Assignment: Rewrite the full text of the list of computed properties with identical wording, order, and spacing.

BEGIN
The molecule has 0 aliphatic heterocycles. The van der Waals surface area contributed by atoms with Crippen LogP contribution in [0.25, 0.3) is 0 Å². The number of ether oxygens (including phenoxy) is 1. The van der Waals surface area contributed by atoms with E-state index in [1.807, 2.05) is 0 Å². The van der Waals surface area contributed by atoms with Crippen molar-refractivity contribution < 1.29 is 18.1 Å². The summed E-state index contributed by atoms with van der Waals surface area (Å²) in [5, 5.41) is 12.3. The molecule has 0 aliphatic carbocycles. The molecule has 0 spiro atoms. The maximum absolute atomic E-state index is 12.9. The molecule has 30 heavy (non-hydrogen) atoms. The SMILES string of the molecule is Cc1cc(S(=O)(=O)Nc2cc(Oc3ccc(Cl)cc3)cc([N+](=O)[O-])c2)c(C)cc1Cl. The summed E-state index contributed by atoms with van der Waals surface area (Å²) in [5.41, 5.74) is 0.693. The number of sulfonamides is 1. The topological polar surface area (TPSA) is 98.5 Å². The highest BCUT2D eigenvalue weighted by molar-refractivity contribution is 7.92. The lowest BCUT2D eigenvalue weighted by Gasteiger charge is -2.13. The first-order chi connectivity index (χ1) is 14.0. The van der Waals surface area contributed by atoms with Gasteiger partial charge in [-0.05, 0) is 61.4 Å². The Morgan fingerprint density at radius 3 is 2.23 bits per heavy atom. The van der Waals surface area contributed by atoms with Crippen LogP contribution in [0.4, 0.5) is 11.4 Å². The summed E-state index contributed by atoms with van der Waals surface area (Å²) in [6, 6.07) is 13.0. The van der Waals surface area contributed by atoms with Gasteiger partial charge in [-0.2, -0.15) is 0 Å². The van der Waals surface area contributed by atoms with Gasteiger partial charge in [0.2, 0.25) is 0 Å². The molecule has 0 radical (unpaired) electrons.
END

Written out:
The molecule has 0 aliphatic heterocycles. The van der Waals surface area contributed by atoms with Crippen LogP contribution in [0.25, 0.3) is 0 Å². The number of ether oxygens (including phenoxy) is 1. The van der Waals surface area contributed by atoms with E-state index in [1.807, 2.05) is 0 Å². The van der Waals surface area contributed by atoms with Crippen molar-refractivity contribution < 1.29 is 18.1 Å². The summed E-state index contributed by atoms with van der Waals surface area (Å²) in [5, 5.41) is 12.3. The molecule has 0 aliphatic carbocycles. The molecule has 0 spiro atoms. The maximum absolute atomic E-state index is 12.9. The molecule has 30 heavy (non-hydrogen) atoms. The SMILES string of the molecule is Cc1cc(S(=O)(=O)Nc2cc(Oc3ccc(Cl)cc3)cc([N+](=O)[O-])c2)c(C)cc1Cl. The summed E-state index contributed by atoms with van der Waals surface area (Å²) in [5.41, 5.74) is 0.693. The number of sulfonamides is 1. The topological polar surface area (TPSA) is 98.5 Å². The highest BCUT2D eigenvalue weighted by molar-refractivity contribution is 7.92. The lowest BCUT2D eigenvalue weighted by Gasteiger charge is -2.13. The first-order chi connectivity index (χ1) is 14.0. The van der Waals surface area contributed by atoms with Gasteiger partial charge in [-0.05, 0) is 61.4 Å². The Morgan fingerprint density at radius 3 is 2.23 bits per heavy atom. The van der Waals surface area contributed by atoms with Crippen LogP contribution in [0.4, 0.5) is 11.4 Å². The summed E-state index contributed by atoms with van der Waals surface area (Å²) in [6, 6.07) is 13.0. The van der Waals surface area contributed by atoms with Gasteiger partial charge in [-0.2, -0.15) is 0 Å². The van der Waals surface area contributed by atoms with Gasteiger partial charge in [0.2, 0.25) is 0 Å². The molecule has 0 radical (unpaired) electrons.